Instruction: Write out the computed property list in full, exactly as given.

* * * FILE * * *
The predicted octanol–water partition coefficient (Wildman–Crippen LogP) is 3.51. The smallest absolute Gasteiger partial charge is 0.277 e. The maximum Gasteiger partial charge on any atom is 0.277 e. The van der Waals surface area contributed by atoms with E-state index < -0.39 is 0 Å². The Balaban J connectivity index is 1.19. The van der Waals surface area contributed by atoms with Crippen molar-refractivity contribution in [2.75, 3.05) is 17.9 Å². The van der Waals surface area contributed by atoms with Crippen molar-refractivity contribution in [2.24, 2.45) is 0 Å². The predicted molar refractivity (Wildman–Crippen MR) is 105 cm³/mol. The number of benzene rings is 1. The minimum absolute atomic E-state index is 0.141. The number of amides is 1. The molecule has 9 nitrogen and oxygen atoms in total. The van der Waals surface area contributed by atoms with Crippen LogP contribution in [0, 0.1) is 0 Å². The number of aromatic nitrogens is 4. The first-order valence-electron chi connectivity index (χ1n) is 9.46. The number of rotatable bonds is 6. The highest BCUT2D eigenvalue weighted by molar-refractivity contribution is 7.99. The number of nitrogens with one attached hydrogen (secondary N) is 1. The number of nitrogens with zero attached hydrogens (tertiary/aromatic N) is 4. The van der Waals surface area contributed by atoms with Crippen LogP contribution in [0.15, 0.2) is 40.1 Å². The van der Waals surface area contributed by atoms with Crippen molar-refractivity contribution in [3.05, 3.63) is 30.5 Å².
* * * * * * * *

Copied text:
The predicted octanol–water partition coefficient (Wildman–Crippen LogP) is 3.51. The smallest absolute Gasteiger partial charge is 0.277 e. The maximum Gasteiger partial charge on any atom is 0.277 e. The van der Waals surface area contributed by atoms with E-state index < -0.39 is 0 Å². The Balaban J connectivity index is 1.19. The van der Waals surface area contributed by atoms with Crippen molar-refractivity contribution in [2.75, 3.05) is 17.9 Å². The van der Waals surface area contributed by atoms with Crippen molar-refractivity contribution in [2.24, 2.45) is 0 Å². The predicted molar refractivity (Wildman–Crippen MR) is 105 cm³/mol. The number of benzene rings is 1. The minimum absolute atomic E-state index is 0.141. The number of amides is 1. The molecule has 9 nitrogen and oxygen atoms in total. The van der Waals surface area contributed by atoms with Crippen LogP contribution in [0, 0.1) is 0 Å². The number of aromatic nitrogens is 4. The first-order valence-electron chi connectivity index (χ1n) is 9.46. The number of rotatable bonds is 6. The highest BCUT2D eigenvalue weighted by molar-refractivity contribution is 7.99. The number of nitrogens with one attached hydrogen (secondary N) is 1. The number of nitrogens with zero attached hydrogens (tertiary/aromatic N) is 4. The van der Waals surface area contributed by atoms with Crippen LogP contribution in [0.15, 0.2) is 40.1 Å². The van der Waals surface area contributed by atoms with Crippen molar-refractivity contribution in [3.05, 3.63) is 30.5 Å².